Joseph Pulitzer established the famous prize that bears his name in his will, and the award was first given in 1917, six years after his death. While only four prizes were given initially - two in journalism and two in letters, drama, and music - there are 21 Pulitzer categories today. Columbia University administers the prize, though finalists and winners are selected by the independent Pulitzer Board.
Several of the categories are collaborative and involve traditional-style newsroom journalism, where multiple writers and editors work together on an important story and share the Prize. Others, like political cartooning, have only been awarded to individuals.
For this list, all winners are counted in cases where several people share one award. Additionally, different undergraduate and graduate schools may each claim the same winner, so each is given credit for a win. For example, Thornton Wilder, a three-time Pulitzer winner, attended Yale as an undergraduate and Princeton for his master's. On our list, each school is credited with three wins. In the case of ties, schools are listed alphabetically. Many schools list faculty who have won Pulitzers; our list reflects only the schools that winners attended.
Harvard holds a considerable lead with 124 Pulitzer winners. Henry Adams, who graduated from Harvard in 1858, won a Pulitzer in 1919 for his autobiography. In 1965, Ernest Samuels won the Pulitzer for his three-volume biography of Henry Adams, a rare instance of one Pulitzer winner serving as the subject of another winner's work. Other well-known winners from Harvard include novelist James Agee (winner in 1958), historian Doris Kearns Goodwin (1995), and President John F. Kennedy (1957). David A. Fahrenthold, a Harvard graduate, received a Pulitzer Prize in 2017 for his journalistic work covering national politics for The Washington Post.
Though he never attended college himself, Joseph Pulitzer bequeathed $2 million to Columbia University to found the world's first journalism school-- the Columbia University Graduate School of Journalism. Several years later, Columbia began administering the Pulitzer Prize awards. Famous winners from Columbia include novelists Upton Sinclair (1943) and Eudora Welty (1973) and playwright Tony Kushner (1993).
Graduates from Northwestern's Medill School of Journalism have done well, especially in their hometown. Jack Fuller won in 1986 for his editorials on constitutional issues published in the Chicago Tribune. Fran Main of the Chicago Sun-Times won the 2011 Pulitzer Prize for Local Reporting for his coverage of violence in Chicago neighborhoods. Lois Wille of the Chicago Tribune was a finalist in Editorial Writing in 1984 and a winner in 1989 for her editorials on a variety of local issues.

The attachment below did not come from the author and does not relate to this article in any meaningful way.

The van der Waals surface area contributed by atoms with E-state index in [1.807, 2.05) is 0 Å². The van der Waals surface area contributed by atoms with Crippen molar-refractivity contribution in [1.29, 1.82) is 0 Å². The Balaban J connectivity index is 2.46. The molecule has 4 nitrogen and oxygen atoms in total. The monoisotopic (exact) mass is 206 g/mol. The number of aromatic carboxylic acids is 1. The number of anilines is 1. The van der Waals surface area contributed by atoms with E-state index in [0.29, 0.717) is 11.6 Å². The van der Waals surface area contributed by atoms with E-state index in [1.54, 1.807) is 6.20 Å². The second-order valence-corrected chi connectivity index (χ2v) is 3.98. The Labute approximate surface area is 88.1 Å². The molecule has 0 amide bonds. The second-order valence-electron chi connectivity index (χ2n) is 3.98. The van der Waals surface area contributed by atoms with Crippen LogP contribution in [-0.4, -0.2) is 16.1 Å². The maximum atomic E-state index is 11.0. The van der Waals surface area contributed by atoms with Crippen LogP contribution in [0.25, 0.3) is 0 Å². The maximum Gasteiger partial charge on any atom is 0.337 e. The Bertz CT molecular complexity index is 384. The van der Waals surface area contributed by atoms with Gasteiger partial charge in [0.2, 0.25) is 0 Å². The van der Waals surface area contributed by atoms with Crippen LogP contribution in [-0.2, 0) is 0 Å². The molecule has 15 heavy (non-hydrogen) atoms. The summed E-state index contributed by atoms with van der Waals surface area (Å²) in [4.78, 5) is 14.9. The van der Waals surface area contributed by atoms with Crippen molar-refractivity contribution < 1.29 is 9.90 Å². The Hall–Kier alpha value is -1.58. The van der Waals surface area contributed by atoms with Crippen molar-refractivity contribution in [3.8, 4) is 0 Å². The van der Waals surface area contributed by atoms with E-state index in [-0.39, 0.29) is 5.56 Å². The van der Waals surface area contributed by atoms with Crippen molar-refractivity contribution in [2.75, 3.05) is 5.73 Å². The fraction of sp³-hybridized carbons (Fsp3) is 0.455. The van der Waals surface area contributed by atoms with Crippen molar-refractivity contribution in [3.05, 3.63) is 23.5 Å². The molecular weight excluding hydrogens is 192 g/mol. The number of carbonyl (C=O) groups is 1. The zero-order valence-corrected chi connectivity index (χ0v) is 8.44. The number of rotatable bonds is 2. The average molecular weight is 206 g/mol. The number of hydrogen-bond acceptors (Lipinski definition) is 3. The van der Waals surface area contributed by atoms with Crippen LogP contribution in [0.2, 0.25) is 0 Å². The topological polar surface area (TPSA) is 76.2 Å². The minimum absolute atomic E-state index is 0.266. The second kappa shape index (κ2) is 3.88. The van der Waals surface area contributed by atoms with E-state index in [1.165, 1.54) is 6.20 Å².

Famous writers Thornton Wilder (1928) and Stephen Vincent Benet (1929) were Yale's first winners, and as recently as 2012, three Yale alumni won Pulitzers in the same year. Both Wilder (1938, 1943) and Benet (1944) won multiple awards. Historian David McCullough also won two Pulitzers for presidential biographies, for Truman in 1993 and John Adams in 2002.
Michigan's first Pulitzer was awarded in the History category in 1930 to Claude H. Van Tyne for his work The War of Independence. The school's latest came in Music in 2015 for the oratorio Anthracite Fields by Julia Wolfe. In between, Michigan had famous winners like playwright Arthur Miller, who won for Death of a Salesman (1949), and poet Theodore Roethke (1954).
Photojournalist Michel duCille won three Pulitzers after graduating from Indiana, two in photography categories (1986, 1988) and one in Public Service (2008). Like many other Pulitzer winners, he subsequently served on the Pulitzer Board. 1950 graduate Gene Miller won two Pulitzers (1967, 1976) for his reporting in the Miami Herald. Indiana's best-known winners are Ernie Pyle, the war correspondent who won in 1944, and poet Gary Snyder (1975).
1938 Iowa graduate Tennessee Williams won two Drama Pulitzers for his plays, the first in 1948 for A Streetcar Named Desire, and the second in 1955 for Cat on A Hot Tin Roof. Paul Conrad won three Pulitzers for Editorial Cartooning (1964, 1971, 1983). 2008 was a good year for Iowa, with two alumni winners David Lang (Music) and Philip Schultz (Poetry) along with a second winner in Poetry, visiting faculty member Robert Haas.
Princeton, like Harvard, has a Pulitzer winner who himself was the subject of a Pulitzer-winning biography. George F. Kennan, who won for history in 1957 and for his Memoirs in 1968, was the subject of John Lewis Gaddis's 2012 Pulitzer-winning biography. Princeton also has several other multiple Pulitzer winners including Thornton Wilder, novelist Booth Tarkington (1919, 1922), and journalist Arthur Krock (1935, 1938) who may have joined the exclusive three-time winner club in 1951, had he not been on the Pulitzer Board then. Playwright Eugene O'Neill, who attended Princeton for a year before dropping out, won four Pulitzers (1920, 1922, 1928, 1957).
The Yearling, the poignant story of a boy who adopts an orphaned fawn, won the Pulitzer in 1939 for author Marjorie Kinnan Rawlings, who graduated from Wisconsin with an English degree in 1918. Esther Forbes, who attended Wisconsin at the same time as Rawlings, wrote several novels before switching to biographies. She won the Pulitzer Prize for History in 1943 for her work on Paul Revere.
Allan Nevins won two early Pulitzers in Biography (1933, 1937). Historian David Herbert Donald won two Pulitzers in Biography as well (1961, 1988). In his career as film critic for the Chicago Sun-Times, Roger Ebert won the first Pulitzer awarded for Criticism in 1975.